We have previously written about the Superior Court of Ontario and the Divisional Court's judgments in this matter, which the Court of Appeal recently reversed. (view previous blog posts: i. The SLRA the gift that keeps on giving & ii. Irrevocable beneficiary designation is not a trust)

What happens when a support payor owns a life insurance policy and has been required by court order to name the recipient of spousal or child support as the irrevocable beneficiary of the policy and upon the payor's death, the policy becomes the subject of a competing claim, pursuant to Part V of the Succession Law Reform Act ("SLRA"),[1] by another dependant of the deceased?[2] Justice Brown of the Ontario Court of Appeal ("ONCA") recently addressed this issue in Dagg v Cameron Estate ("Cameron Estate"), specifically inquiring into how section 72(7)[3] of the SLRA operates in conjunction with section 72(1)(f)[4]. [5]


The appellant and the deceased were married in September 2003. They had two children together. In 2010, the deceased took out a $1 million policy of insurance (the "Policy") on his life, in which he named the appellant as the beneficiary. In January 2012, the appellant and the deceased separated and shortly thereafter, the appellant commenced a matrimonial proceeding against the deceased. [6 ]

In February 2013, Justice Rowsell made a consent order requiring the deceased to pay interim child support and spousal support payments.[7] Justice Roswell's order further stated that the deceased would maintain the appellant as the irrevocable beneficiary on any life insurance policy. In July 2013, the Order was varied to adjust the amounts that the deceased was required to pay in terms of child and spousal support, while "All other terms of the order of Justice Rowsell dated February 27, 2013 shall remain in full force and effect." [8]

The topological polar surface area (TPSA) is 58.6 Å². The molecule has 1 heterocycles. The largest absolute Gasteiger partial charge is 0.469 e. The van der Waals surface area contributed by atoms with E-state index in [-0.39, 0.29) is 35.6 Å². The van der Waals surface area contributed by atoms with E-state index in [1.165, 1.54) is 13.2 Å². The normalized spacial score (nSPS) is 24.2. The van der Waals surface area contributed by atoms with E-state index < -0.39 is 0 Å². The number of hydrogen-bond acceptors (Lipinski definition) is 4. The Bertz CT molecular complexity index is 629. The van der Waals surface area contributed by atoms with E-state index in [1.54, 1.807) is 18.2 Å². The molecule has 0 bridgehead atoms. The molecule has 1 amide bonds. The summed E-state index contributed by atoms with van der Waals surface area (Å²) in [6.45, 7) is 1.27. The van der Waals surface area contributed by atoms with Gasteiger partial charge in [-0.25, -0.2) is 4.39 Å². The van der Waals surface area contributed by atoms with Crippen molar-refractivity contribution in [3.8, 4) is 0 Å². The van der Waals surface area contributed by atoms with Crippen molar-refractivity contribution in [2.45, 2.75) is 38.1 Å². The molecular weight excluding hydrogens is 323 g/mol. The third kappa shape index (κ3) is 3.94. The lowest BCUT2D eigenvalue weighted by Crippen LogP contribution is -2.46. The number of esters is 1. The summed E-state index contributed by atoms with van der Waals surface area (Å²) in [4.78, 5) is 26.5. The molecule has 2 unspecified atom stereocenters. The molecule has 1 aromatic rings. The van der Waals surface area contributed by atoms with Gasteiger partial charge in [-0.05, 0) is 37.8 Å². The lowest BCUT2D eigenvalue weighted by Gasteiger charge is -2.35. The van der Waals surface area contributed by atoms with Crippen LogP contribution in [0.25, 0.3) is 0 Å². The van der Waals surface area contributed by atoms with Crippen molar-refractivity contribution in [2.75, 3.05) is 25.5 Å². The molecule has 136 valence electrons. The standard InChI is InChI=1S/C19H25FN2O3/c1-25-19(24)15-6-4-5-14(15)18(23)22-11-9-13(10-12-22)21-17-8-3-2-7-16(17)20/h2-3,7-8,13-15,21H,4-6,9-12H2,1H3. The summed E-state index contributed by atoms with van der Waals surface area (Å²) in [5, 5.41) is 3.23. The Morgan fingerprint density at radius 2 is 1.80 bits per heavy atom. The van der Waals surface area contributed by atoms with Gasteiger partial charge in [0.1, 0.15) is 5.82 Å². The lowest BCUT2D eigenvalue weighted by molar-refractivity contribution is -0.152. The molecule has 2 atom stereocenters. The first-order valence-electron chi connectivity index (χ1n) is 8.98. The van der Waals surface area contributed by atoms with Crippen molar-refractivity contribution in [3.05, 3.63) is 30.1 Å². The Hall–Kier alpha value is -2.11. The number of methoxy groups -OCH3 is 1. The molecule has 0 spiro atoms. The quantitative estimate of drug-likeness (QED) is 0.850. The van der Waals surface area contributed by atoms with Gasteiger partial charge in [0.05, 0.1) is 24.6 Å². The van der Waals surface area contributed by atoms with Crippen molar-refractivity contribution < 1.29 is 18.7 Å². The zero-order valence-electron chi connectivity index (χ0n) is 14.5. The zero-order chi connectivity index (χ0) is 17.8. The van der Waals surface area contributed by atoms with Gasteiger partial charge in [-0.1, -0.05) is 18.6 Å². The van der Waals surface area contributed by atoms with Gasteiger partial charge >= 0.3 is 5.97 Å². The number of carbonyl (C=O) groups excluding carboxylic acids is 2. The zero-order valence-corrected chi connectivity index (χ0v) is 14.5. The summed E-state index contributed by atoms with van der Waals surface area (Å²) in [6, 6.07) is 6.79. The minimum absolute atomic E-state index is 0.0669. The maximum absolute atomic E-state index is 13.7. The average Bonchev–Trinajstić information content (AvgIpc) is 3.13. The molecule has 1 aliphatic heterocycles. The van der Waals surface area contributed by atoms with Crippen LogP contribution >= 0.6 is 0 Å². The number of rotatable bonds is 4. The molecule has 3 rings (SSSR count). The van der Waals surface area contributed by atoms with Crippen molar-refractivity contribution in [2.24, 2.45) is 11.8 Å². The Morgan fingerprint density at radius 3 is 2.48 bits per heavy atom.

Following the separation with his wife, the deceased became involved with the respondent. In July 2013, the respondent told the deceased that she was pregnant with his child. Their son was born in February 2014, three months after the deceased passed away. [9 ]

Shortly after having been diagnosed with cancer in November 2013, the deceased executed his Last Will and Testament and a Canada Life Title form. These documents amended the beneficiary designation on the Policy to include the respondent and his son and daughter from his marriage with the appellant.[10] Upon learning of the deceased's beneficiary changes under the Policy, while the deceased was in the hospital, the appellant brought a motion seeking to restore her designation as the sole beneficiary.[11] Justice Nelson, who heard the motion on November 20, 2013, found that the deceased breached the Rowsell Order, and ordered that the insurance company amend the beneficiary designation such that the appellant be named the sole and irrevocable beneficiary on the Policy.[12] Three days later, the deceased died and left an insolvent estate. [13]

In March 2014, the respondent applied under Part V of the SLRA for dependant's relief. Incorporated in her application was a request for a determination that section 72 of the SLRA applied to the $1 million in proceeds from the Policy, "the value of which form part of the Estate and is available to satisfy the claim for support." [14]